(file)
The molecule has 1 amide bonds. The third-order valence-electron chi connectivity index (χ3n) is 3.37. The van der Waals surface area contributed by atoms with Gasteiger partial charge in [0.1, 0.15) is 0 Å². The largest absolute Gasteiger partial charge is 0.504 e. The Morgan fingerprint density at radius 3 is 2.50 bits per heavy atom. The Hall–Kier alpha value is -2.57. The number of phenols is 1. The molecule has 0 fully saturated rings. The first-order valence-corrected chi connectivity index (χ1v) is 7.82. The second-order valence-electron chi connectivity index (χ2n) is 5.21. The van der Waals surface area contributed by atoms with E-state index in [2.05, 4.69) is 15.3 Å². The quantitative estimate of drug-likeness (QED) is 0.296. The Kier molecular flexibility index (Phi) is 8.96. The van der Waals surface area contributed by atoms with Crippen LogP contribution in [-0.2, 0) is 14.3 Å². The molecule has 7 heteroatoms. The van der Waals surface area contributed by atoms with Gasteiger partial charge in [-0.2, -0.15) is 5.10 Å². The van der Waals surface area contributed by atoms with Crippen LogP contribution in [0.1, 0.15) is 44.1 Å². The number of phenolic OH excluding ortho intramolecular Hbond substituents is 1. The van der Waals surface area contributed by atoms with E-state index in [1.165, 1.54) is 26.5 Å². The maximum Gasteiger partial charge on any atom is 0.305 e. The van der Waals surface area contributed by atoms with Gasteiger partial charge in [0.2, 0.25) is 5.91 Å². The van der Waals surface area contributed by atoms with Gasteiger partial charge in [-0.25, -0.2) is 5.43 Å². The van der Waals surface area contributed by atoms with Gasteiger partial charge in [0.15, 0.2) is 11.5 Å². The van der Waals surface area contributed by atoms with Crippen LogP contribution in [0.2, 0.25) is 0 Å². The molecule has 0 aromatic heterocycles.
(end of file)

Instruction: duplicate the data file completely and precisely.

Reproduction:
The molecule has 1 amide bonds. The third-order valence-electron chi connectivity index (χ3n) is 3.37. The van der Waals surface area contributed by atoms with Gasteiger partial charge in [0.1, 0.15) is 0 Å². The largest absolute Gasteiger partial charge is 0.504 e. The Morgan fingerprint density at radius 3 is 2.50 bits per heavy atom. The Hall–Kier alpha value is -2.57. The number of phenols is 1. The molecule has 0 fully saturated rings. The first-order valence-corrected chi connectivity index (χ1v) is 7.82. The second-order valence-electron chi connectivity index (χ2n) is 5.21. The van der Waals surface area contributed by atoms with E-state index in [2.05, 4.69) is 15.3 Å². The quantitative estimate of drug-likeness (QED) is 0.296. The Kier molecular flexibility index (Phi) is 8.96. The van der Waals surface area contributed by atoms with Crippen LogP contribution in [-0.2, 0) is 14.3 Å². The molecule has 7 heteroatoms. The van der Waals surface area contributed by atoms with Gasteiger partial charge in [-0.2, -0.15) is 5.10 Å². The van der Waals surface area contributed by atoms with Crippen LogP contribution in [0.1, 0.15) is 44.1 Å². The number of phenolic OH excluding ortho intramolecular Hbond substituents is 1. The van der Waals surface area contributed by atoms with E-state index in [1.165, 1.54) is 26.5 Å². The maximum Gasteiger partial charge on any atom is 0.305 e. The van der Waals surface area contributed by atoms with Gasteiger partial charge in [0.2, 0.25) is 5.91 Å². The van der Waals surface area contributed by atoms with Gasteiger partial charge in [-0.25, -0.2) is 5.43 Å². The van der Waals surface area contributed by atoms with Gasteiger partial charge in [0.15, 0.2) is 11.5 Å². The van der Waals surface area contributed by atoms with Crippen LogP contribution in [0.2, 0.25) is 0 Å². The molecule has 0 aromatic heterocycles.